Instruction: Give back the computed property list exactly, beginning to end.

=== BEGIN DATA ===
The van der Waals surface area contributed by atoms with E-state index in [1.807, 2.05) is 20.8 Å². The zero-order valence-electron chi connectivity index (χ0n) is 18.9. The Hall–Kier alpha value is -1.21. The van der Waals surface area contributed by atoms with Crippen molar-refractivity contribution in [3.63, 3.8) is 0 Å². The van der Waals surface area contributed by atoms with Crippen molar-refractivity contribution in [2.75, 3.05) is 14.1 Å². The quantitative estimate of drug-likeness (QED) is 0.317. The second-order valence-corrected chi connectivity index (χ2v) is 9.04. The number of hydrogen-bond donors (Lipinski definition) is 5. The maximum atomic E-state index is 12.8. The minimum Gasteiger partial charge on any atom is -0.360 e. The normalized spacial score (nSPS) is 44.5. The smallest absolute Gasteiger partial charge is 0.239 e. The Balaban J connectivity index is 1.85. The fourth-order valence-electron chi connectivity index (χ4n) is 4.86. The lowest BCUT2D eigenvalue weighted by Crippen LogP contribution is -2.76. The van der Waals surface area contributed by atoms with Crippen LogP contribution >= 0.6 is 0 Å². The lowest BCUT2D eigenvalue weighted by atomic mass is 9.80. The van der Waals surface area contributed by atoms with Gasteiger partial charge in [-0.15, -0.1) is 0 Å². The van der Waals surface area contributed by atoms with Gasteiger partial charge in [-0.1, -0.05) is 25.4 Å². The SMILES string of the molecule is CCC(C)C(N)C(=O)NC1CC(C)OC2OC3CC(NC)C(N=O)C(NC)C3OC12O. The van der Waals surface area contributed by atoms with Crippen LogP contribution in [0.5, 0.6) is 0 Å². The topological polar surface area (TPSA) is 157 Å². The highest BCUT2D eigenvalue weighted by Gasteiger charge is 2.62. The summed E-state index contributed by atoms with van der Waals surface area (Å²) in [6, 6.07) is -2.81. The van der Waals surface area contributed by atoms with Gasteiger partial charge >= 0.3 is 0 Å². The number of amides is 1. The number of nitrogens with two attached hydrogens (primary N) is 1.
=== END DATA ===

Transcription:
The van der Waals surface area contributed by atoms with E-state index in [1.807, 2.05) is 20.8 Å². The zero-order valence-electron chi connectivity index (χ0n) is 18.9. The Hall–Kier alpha value is -1.21. The van der Waals surface area contributed by atoms with Crippen molar-refractivity contribution in [3.63, 3.8) is 0 Å². The van der Waals surface area contributed by atoms with Crippen molar-refractivity contribution in [2.75, 3.05) is 14.1 Å². The quantitative estimate of drug-likeness (QED) is 0.317. The second-order valence-corrected chi connectivity index (χ2v) is 9.04. The number of hydrogen-bond donors (Lipinski definition) is 5. The maximum atomic E-state index is 12.8. The minimum Gasteiger partial charge on any atom is -0.360 e. The normalized spacial score (nSPS) is 44.5. The smallest absolute Gasteiger partial charge is 0.239 e. The Balaban J connectivity index is 1.85. The fourth-order valence-electron chi connectivity index (χ4n) is 4.86. The lowest BCUT2D eigenvalue weighted by Crippen LogP contribution is -2.76. The van der Waals surface area contributed by atoms with Crippen LogP contribution >= 0.6 is 0 Å². The lowest BCUT2D eigenvalue weighted by atomic mass is 9.80. The van der Waals surface area contributed by atoms with Gasteiger partial charge in [-0.15, -0.1) is 0 Å². The van der Waals surface area contributed by atoms with Gasteiger partial charge in [-0.1, -0.05) is 25.4 Å². The SMILES string of the molecule is CCC(C)C(N)C(=O)NC1CC(C)OC2OC3CC(NC)C(N=O)C(NC)C3OC12O. The van der Waals surface area contributed by atoms with Crippen LogP contribution in [0.5, 0.6) is 0 Å². The topological polar surface area (TPSA) is 157 Å². The highest BCUT2D eigenvalue weighted by Gasteiger charge is 2.62. The summed E-state index contributed by atoms with van der Waals surface area (Å²) in [6, 6.07) is -2.81. The van der Waals surface area contributed by atoms with Gasteiger partial charge >= 0.3 is 0 Å². The number of amides is 1. The number of nitrogens with two attached hydrogens (primary N) is 1.